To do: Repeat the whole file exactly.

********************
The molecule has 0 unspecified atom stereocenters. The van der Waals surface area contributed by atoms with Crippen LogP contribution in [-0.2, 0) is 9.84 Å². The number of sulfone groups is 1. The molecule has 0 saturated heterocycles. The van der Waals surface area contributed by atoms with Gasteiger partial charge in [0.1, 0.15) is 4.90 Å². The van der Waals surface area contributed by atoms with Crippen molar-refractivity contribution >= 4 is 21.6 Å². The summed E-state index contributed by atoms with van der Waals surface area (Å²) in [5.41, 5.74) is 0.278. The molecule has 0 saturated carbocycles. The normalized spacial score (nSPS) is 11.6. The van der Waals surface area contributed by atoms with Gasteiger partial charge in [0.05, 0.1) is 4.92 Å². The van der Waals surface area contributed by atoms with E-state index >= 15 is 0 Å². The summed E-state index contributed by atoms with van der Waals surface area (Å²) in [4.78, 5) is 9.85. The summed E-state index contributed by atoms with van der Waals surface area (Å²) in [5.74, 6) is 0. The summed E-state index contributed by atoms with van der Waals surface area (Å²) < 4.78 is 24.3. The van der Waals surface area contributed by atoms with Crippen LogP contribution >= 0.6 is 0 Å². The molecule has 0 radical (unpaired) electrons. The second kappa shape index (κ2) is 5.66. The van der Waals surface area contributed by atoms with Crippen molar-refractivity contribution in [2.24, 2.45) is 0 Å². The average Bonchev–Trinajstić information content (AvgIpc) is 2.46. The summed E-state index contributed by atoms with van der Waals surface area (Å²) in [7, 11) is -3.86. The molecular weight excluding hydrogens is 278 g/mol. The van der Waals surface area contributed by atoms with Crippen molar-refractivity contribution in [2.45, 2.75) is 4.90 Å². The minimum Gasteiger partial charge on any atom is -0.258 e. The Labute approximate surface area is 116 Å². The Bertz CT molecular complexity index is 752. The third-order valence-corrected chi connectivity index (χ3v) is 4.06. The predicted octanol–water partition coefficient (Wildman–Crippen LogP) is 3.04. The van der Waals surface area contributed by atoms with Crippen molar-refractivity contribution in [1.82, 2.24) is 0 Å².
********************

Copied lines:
The molecule has 0 unspecified atom stereocenters. The van der Waals surface area contributed by atoms with Crippen LogP contribution in [-0.2, 0) is 9.84 Å². The number of sulfone groups is 1. The molecule has 0 saturated heterocycles. The van der Waals surface area contributed by atoms with Gasteiger partial charge in [0.1, 0.15) is 4.90 Å². The van der Waals surface area contributed by atoms with Crippen molar-refractivity contribution >= 4 is 21.6 Å². The summed E-state index contributed by atoms with van der Waals surface area (Å²) in [5.41, 5.74) is 0.278. The molecule has 0 saturated carbocycles. The normalized spacial score (nSPS) is 11.6. The van der Waals surface area contributed by atoms with Gasteiger partial charge in [0.05, 0.1) is 4.92 Å². The van der Waals surface area contributed by atoms with E-state index >= 15 is 0 Å². The summed E-state index contributed by atoms with van der Waals surface area (Å²) in [4.78, 5) is 9.85. The summed E-state index contributed by atoms with van der Waals surface area (Å²) in [5.74, 6) is 0. The summed E-state index contributed by atoms with van der Waals surface area (Å²) < 4.78 is 24.3. The van der Waals surface area contributed by atoms with Crippen LogP contribution >= 0.6 is 0 Å². The molecule has 0 radical (unpaired) electrons. The second kappa shape index (κ2) is 5.66. The van der Waals surface area contributed by atoms with Crippen molar-refractivity contribution in [2.24, 2.45) is 0 Å². The average Bonchev–Trinajstić information content (AvgIpc) is 2.46. The summed E-state index contributed by atoms with van der Waals surface area (Å²) in [7, 11) is -3.86. The molecular weight excluding hydrogens is 278 g/mol. The van der Waals surface area contributed by atoms with Crippen molar-refractivity contribution in [2.45, 2.75) is 4.90 Å². The minimum Gasteiger partial charge on any atom is -0.258 e. The Labute approximate surface area is 116 Å². The Bertz CT molecular complexity index is 752. The third-order valence-corrected chi connectivity index (χ3v) is 4.06. The predicted octanol–water partition coefficient (Wildman–Crippen LogP) is 3.04. The van der Waals surface area contributed by atoms with Crippen molar-refractivity contribution in [1.82, 2.24) is 0 Å².